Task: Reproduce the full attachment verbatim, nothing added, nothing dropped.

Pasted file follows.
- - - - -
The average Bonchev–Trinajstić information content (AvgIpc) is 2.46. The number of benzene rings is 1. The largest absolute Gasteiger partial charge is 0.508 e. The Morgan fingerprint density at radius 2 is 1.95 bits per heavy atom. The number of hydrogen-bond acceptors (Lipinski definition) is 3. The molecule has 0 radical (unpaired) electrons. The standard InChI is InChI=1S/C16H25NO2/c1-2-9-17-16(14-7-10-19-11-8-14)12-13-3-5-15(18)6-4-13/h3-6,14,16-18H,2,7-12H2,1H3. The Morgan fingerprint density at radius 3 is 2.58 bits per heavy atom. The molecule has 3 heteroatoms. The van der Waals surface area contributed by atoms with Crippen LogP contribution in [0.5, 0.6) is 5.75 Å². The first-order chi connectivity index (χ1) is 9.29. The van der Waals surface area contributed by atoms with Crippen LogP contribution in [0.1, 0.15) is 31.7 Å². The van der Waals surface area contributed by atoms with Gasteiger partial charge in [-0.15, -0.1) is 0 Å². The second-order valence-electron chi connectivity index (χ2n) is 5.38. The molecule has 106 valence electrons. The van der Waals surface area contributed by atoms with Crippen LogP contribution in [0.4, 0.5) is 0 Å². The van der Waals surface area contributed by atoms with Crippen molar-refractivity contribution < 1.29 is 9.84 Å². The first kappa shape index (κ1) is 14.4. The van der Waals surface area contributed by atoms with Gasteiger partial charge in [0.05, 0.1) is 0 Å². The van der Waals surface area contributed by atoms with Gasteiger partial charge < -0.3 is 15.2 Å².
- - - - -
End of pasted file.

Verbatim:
The average Bonchev–Trinajstić information content (AvgIpc) is 2.46. The number of benzene rings is 1. The largest absolute Gasteiger partial charge is 0.508 e. The Morgan fingerprint density at radius 2 is 1.95 bits per heavy atom. The number of hydrogen-bond acceptors (Lipinski definition) is 3. The molecule has 0 radical (unpaired) electrons. The standard InChI is InChI=1S/C16H25NO2/c1-2-9-17-16(14-7-10-19-11-8-14)12-13-3-5-15(18)6-4-13/h3-6,14,16-18H,2,7-12H2,1H3. The Morgan fingerprint density at radius 3 is 2.58 bits per heavy atom. The molecule has 3 heteroatoms. The van der Waals surface area contributed by atoms with Crippen LogP contribution in [0.5, 0.6) is 5.75 Å². The first-order chi connectivity index (χ1) is 9.29. The van der Waals surface area contributed by atoms with Crippen LogP contribution in [0.1, 0.15) is 31.7 Å². The van der Waals surface area contributed by atoms with Gasteiger partial charge in [-0.15, -0.1) is 0 Å². The second-order valence-electron chi connectivity index (χ2n) is 5.38. The molecule has 106 valence electrons. The van der Waals surface area contributed by atoms with Crippen LogP contribution in [0.4, 0.5) is 0 Å². The van der Waals surface area contributed by atoms with Crippen molar-refractivity contribution < 1.29 is 9.84 Å². The first kappa shape index (κ1) is 14.4. The van der Waals surface area contributed by atoms with Gasteiger partial charge in [0.05, 0.1) is 0 Å². The van der Waals surface area contributed by atoms with Gasteiger partial charge < -0.3 is 15.2 Å².